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Gimme Five: Dr. J. Renae Norton

Each week, our own Zach Brooks speaks with a Leader to get a quick look at why he or she loves working to create healthy environments for kids. Want to take part? Visit Zach’s profile and contact him.
Clinical Psychologist Dr. J. Renae Norton has worked for more than 25 years to help create healthy environments for kids. The published author hosts a podcast to spread the word about healthy foods, and works with patients and others to spread the word about childhood obesity. 
What inspired you to start working on childhood obesity?
For the past 25 years I have worked with hundreds of individuals struggling with eating disorders, body image and self-esteem issues. I became interested in childhood obesity when I witnessed an alarming increase in the number of children that are being diagnosed with Type 2 diabetes as a complication of obesity, and children as young as 5 years old who are worried about their weight. In addition, the research that I am doing for a new book has shown me that U.S. children, who have the distinction of being the most obese children in the world, are targeted by the food industry for food additives that have been shown to be obesogenic, addictive and neurotoxic.  I am on a mission to stop these practices.
How are you helping to reverse childhood obesity?
I am helping to reverse childhood obesity by researching and publishing books to create more awareness of the causes of childhood obesity. I am also making a concerted effort to help parents become aware of the solutions. I have published two children’s books that help parents inspire their children to eat clean and become more physically active. There is very little profit in the publication of children’s books, and I give away more books than I sell, in order to get the word out. I also host a podcast in which I interview leading professionals in the real food community that provides information to thousands of concerned individuals.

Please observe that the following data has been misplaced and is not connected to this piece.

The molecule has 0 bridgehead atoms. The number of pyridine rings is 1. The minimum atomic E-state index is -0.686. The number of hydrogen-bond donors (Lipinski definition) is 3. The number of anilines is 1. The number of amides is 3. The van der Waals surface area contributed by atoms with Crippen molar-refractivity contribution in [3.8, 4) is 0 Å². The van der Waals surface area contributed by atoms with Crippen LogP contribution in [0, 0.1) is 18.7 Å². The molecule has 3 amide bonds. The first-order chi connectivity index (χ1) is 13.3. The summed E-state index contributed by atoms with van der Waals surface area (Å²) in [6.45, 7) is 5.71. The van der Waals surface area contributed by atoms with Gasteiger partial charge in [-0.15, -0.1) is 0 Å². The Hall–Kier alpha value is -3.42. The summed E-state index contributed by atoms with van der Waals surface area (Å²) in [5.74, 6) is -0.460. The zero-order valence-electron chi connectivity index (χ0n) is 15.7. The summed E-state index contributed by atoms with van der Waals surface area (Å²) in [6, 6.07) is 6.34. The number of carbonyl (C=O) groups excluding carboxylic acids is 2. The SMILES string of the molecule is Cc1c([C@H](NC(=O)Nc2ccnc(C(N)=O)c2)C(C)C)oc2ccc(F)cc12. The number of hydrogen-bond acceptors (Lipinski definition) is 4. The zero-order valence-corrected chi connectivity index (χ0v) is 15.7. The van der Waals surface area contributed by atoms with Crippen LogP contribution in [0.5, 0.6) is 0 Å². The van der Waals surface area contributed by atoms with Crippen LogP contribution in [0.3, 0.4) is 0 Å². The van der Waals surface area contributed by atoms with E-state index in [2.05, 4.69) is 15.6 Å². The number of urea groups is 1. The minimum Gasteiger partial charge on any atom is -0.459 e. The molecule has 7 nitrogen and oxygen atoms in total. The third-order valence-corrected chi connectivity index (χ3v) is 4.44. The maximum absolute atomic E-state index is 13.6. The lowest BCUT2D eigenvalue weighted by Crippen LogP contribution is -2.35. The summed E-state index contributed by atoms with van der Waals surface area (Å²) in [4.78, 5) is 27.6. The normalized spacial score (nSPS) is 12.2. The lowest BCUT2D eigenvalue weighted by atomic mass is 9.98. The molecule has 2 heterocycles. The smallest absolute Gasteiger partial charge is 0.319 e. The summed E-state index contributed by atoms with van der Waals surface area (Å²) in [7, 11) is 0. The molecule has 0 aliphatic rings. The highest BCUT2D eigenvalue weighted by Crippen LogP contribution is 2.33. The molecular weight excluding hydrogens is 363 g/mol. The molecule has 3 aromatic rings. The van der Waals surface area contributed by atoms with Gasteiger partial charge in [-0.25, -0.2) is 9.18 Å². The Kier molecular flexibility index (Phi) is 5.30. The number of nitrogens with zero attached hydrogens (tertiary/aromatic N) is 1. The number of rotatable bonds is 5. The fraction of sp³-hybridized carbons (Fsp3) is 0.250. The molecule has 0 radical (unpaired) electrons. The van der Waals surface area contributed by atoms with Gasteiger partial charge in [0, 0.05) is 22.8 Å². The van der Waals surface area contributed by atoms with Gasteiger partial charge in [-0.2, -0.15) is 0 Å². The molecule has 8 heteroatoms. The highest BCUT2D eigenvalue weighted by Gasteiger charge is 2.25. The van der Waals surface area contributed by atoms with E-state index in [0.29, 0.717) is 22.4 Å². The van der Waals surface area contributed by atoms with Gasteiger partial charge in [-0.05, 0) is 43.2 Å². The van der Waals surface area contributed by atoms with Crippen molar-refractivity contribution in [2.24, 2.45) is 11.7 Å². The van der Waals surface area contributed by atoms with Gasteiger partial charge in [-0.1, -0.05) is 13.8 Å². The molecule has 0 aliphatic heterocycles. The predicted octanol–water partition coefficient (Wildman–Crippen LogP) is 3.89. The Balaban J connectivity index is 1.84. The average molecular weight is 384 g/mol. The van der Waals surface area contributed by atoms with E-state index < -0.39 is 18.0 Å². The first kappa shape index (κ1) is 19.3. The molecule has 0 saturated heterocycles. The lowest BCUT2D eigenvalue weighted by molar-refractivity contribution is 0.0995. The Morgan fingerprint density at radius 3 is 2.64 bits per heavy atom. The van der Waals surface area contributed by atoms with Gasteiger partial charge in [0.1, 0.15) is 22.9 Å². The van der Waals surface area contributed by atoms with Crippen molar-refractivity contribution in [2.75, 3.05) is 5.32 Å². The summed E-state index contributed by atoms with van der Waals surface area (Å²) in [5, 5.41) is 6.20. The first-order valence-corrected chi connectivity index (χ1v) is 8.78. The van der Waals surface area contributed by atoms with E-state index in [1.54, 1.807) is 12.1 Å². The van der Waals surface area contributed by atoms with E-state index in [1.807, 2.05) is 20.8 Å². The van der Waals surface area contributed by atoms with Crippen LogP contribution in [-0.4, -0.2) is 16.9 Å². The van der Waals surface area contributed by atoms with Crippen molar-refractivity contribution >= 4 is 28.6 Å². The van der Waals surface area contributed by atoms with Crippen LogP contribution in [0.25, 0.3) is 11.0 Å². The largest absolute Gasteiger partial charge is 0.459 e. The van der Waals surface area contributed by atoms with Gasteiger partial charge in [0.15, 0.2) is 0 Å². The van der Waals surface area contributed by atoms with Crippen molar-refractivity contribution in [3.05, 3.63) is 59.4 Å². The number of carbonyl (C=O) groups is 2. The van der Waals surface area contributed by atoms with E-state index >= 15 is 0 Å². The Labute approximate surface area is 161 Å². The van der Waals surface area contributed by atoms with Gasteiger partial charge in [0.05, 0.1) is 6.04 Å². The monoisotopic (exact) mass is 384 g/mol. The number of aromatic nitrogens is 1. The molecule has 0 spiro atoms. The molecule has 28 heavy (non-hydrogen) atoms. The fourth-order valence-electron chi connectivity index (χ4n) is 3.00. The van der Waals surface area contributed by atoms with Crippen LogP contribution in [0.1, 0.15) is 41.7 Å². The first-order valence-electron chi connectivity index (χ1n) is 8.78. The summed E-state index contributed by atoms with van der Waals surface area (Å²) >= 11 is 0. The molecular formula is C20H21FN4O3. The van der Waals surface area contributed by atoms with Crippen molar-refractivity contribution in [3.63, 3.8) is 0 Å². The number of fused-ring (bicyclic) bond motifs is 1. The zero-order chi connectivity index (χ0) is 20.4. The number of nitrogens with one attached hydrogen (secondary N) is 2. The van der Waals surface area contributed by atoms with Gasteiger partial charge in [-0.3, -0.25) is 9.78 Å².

What’s your biggest accomplishment so far in helping reduce childhood obesity?
My biggest accomplishment so far is the development of the Food Pollution/Addiction Model for treatment and the near completion of a book titled, Food Pollution: Why Obesity, Eating Disorders & Mortality Rates Are Rising in the U.S. And What You Can Do About It.
This model has a strong focus on the importance of food quality in the treatment of both eating disorders and obesity. My outcomes are significantly better than what is currently being reported in the literature, especially when it comes to helping parents with children who have food addictions and/or disturbed eating patterns. 
Who is your role model in your work?
My role models include Dr. Bruce Fife, Zoe Harcombe, Jeffrey Smith, Sean Croxton, Dr. Daniel Kalish, Dr. Marcella Pick, researcher Åshild Krogdahl, Dr. Mark Hyman, Dr. Richard Blaylock, Dr. Vera Tarman, and Sally Fallon of the Weston A. Price Foundation. These are people who are world-changers in the field of health, nutrition and the healing properties of food. Their work has been inspirational and has informed much of my writing and research. 
What healthy snacks did you enjoy growing up?
My mother, who grew up on a dairy farm in northern Wisconsin, taught me how delicious real food can be, even on a limited income, as we were not particularly affluent. Our house was nonetheless the favorite place for overnights among my friends. My mother’s banana pancakes were legendary! Instead of going to a popular local fast  restaurant] as most of my friends did, my mother made homemade versions of that food. 

Because we could not afford ice cream, my mother took milk from a local farm and skimmed the cream off the top. She mixed in some chopped up fresh fruit sweetened with honey and froze it. It was such an awesome treat!
This is exactly what I teach my patients to do today: Create your favorite fast food from real food ingredients that nourish the soul as well as the body!